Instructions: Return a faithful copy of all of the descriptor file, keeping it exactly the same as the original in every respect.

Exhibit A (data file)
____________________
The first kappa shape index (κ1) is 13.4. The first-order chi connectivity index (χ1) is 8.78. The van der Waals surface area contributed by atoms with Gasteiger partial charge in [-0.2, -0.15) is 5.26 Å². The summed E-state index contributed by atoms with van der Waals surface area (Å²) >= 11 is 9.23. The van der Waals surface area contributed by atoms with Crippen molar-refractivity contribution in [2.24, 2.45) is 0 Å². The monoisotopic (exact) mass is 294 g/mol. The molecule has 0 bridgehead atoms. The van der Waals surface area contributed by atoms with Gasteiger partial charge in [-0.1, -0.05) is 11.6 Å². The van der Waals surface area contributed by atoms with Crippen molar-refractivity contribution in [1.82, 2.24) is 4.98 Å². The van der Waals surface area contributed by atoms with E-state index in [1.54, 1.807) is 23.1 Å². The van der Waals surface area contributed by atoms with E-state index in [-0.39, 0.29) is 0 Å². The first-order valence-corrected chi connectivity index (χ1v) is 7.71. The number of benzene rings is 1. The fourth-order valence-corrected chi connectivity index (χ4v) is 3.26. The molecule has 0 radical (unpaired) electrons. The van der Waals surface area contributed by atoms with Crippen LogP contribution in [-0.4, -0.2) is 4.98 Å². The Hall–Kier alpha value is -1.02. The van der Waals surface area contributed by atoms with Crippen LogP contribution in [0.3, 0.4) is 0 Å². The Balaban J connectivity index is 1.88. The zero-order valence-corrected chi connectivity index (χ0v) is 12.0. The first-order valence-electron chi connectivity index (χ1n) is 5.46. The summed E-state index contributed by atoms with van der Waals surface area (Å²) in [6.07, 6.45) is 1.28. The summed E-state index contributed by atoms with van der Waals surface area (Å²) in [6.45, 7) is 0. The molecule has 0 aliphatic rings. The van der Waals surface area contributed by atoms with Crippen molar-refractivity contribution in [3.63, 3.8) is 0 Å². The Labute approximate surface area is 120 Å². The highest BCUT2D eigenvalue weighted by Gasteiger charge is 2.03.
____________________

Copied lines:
The first kappa shape index (κ1) is 13.4. The first-order chi connectivity index (χ1) is 8.78. The van der Waals surface area contributed by atoms with Gasteiger partial charge in [-0.2, -0.15) is 5.26 Å². The summed E-state index contributed by atoms with van der Waals surface area (Å²) >= 11 is 9.23. The van der Waals surface area contributed by atoms with Crippen molar-refractivity contribution in [2.24, 2.45) is 0 Å². The monoisotopic (exact) mass is 294 g/mol. The molecule has 0 bridgehead atoms. The van der Waals surface area contributed by atoms with Gasteiger partial charge in [-0.1, -0.05) is 11.6 Å². The van der Waals surface area contributed by atoms with Crippen molar-refractivity contribution in [1.82, 2.24) is 4.98 Å². The van der Waals surface area contributed by atoms with E-state index in [1.54, 1.807) is 23.1 Å². The van der Waals surface area contributed by atoms with E-state index in [-0.39, 0.29) is 0 Å². The first-order valence-corrected chi connectivity index (χ1v) is 7.71. The number of benzene rings is 1. The fourth-order valence-corrected chi connectivity index (χ4v) is 3.26. The molecule has 0 radical (unpaired) electrons. The van der Waals surface area contributed by atoms with Crippen LogP contribution in [-0.4, -0.2) is 4.98 Å². The Hall–Kier alpha value is -1.02. The van der Waals surface area contributed by atoms with Crippen LogP contribution in [0.3, 0.4) is 0 Å². The Balaban J connectivity index is 1.88. The zero-order valence-corrected chi connectivity index (χ0v) is 12.0. The first-order valence-electron chi connectivity index (χ1n) is 5.46. The summed E-state index contributed by atoms with van der Waals surface area (Å²) in [6.07, 6.45) is 1.28. The summed E-state index contributed by atoms with van der Waals surface area (Å²) in [6.45, 7) is 0. The molecule has 0 aliphatic rings. The van der Waals surface area contributed by atoms with Crippen molar-refractivity contribution in [3.63, 3.8) is 0 Å². The Labute approximate surface area is 120 Å². The highest BCUT2D eigenvalue weighted by Gasteiger charge is 2.03.